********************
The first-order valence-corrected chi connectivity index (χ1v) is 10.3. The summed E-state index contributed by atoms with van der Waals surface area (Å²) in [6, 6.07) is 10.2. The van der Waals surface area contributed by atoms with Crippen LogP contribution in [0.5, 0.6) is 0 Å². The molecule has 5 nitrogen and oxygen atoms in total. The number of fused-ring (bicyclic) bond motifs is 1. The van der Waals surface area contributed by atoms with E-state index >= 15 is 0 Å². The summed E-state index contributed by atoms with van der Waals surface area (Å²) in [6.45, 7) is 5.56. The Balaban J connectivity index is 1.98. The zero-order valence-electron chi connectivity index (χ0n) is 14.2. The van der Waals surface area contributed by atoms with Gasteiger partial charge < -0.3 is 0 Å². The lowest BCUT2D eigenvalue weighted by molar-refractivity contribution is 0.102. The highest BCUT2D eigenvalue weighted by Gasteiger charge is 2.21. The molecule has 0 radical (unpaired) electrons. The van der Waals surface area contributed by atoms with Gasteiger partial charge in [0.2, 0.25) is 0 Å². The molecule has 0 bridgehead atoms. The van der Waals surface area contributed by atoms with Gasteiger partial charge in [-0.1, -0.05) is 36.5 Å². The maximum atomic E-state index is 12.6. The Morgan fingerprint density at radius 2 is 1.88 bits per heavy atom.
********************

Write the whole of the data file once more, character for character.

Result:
The first-order valence-corrected chi connectivity index (χ1v) is 10.3. The summed E-state index contributed by atoms with van der Waals surface area (Å²) in [6, 6.07) is 10.2. The van der Waals surface area contributed by atoms with Crippen LogP contribution in [0.5, 0.6) is 0 Å². The molecule has 5 nitrogen and oxygen atoms in total. The number of fused-ring (bicyclic) bond motifs is 1. The van der Waals surface area contributed by atoms with E-state index >= 15 is 0 Å². The summed E-state index contributed by atoms with van der Waals surface area (Å²) in [6.45, 7) is 5.56. The Balaban J connectivity index is 1.98. The zero-order valence-electron chi connectivity index (χ0n) is 14.2. The van der Waals surface area contributed by atoms with Gasteiger partial charge < -0.3 is 0 Å². The lowest BCUT2D eigenvalue weighted by molar-refractivity contribution is 0.102. The highest BCUT2D eigenvalue weighted by Gasteiger charge is 2.21. The molecule has 0 radical (unpaired) electrons. The van der Waals surface area contributed by atoms with Gasteiger partial charge in [0.2, 0.25) is 0 Å². The molecule has 0 bridgehead atoms. The van der Waals surface area contributed by atoms with Gasteiger partial charge in [-0.1, -0.05) is 36.5 Å². The maximum atomic E-state index is 12.6. The Morgan fingerprint density at radius 2 is 1.88 bits per heavy atom.